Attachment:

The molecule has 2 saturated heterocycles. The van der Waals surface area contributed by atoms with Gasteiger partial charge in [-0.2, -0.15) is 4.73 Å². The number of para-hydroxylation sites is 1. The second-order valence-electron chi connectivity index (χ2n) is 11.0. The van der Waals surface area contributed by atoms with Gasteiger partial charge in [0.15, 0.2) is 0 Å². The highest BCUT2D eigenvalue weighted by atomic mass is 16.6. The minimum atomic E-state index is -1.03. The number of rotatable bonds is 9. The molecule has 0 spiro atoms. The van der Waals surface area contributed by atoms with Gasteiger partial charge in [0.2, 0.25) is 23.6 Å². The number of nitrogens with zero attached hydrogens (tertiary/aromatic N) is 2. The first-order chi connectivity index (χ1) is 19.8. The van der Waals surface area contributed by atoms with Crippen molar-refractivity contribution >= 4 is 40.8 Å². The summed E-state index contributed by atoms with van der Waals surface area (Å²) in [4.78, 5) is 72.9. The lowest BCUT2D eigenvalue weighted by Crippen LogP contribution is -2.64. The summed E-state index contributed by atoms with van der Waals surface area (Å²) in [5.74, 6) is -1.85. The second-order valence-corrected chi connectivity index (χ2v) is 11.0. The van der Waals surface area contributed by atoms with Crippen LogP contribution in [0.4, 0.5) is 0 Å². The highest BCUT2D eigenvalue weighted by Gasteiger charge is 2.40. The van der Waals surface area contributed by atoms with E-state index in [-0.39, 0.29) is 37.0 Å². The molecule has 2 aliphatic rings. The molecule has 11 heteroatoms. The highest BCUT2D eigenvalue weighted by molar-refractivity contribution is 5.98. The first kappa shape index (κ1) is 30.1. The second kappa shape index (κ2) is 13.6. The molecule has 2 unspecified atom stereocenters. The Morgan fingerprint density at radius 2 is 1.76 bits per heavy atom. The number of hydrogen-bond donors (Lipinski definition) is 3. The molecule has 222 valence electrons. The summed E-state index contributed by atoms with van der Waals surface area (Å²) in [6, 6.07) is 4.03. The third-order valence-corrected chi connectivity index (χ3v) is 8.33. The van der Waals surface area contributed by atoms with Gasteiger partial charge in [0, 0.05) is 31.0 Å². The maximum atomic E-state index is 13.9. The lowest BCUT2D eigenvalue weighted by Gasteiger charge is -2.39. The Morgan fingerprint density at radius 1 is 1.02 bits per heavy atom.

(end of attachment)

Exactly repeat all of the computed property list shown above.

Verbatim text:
The molecule has 2 saturated heterocycles. The van der Waals surface area contributed by atoms with Gasteiger partial charge in [-0.2, -0.15) is 4.73 Å². The number of para-hydroxylation sites is 1. The second-order valence-electron chi connectivity index (χ2n) is 11.0. The van der Waals surface area contributed by atoms with Gasteiger partial charge in [0.15, 0.2) is 0 Å². The highest BCUT2D eigenvalue weighted by atomic mass is 16.6. The minimum atomic E-state index is -1.03. The number of rotatable bonds is 9. The molecule has 0 spiro atoms. The van der Waals surface area contributed by atoms with Gasteiger partial charge in [0.2, 0.25) is 23.6 Å². The number of nitrogens with zero attached hydrogens (tertiary/aromatic N) is 2. The first-order chi connectivity index (χ1) is 19.8. The van der Waals surface area contributed by atoms with Crippen molar-refractivity contribution >= 4 is 40.8 Å². The summed E-state index contributed by atoms with van der Waals surface area (Å²) in [4.78, 5) is 72.9. The lowest BCUT2D eigenvalue weighted by Crippen LogP contribution is -2.64. The summed E-state index contributed by atoms with van der Waals surface area (Å²) in [5.74, 6) is -1.85. The second-order valence-corrected chi connectivity index (χ2v) is 11.0. The van der Waals surface area contributed by atoms with Crippen LogP contribution in [0.4, 0.5) is 0 Å². The highest BCUT2D eigenvalue weighted by Gasteiger charge is 2.40. The van der Waals surface area contributed by atoms with E-state index in [-0.39, 0.29) is 37.0 Å². The molecule has 2 aliphatic rings. The molecule has 11 heteroatoms. The highest BCUT2D eigenvalue weighted by molar-refractivity contribution is 5.98. The first kappa shape index (κ1) is 30.1. The second kappa shape index (κ2) is 13.6. The molecule has 2 unspecified atom stereocenters. The Morgan fingerprint density at radius 2 is 1.76 bits per heavy atom. The number of hydrogen-bond donors (Lipinski definition) is 3. The molecule has 222 valence electrons. The summed E-state index contributed by atoms with van der Waals surface area (Å²) in [6, 6.07) is 4.03. The third-order valence-corrected chi connectivity index (χ3v) is 8.33. The van der Waals surface area contributed by atoms with Gasteiger partial charge in [0, 0.05) is 31.0 Å². The maximum atomic E-state index is 13.9. The lowest BCUT2D eigenvalue weighted by Gasteiger charge is -2.39. The Morgan fingerprint density at radius 1 is 1.02 bits per heavy atom.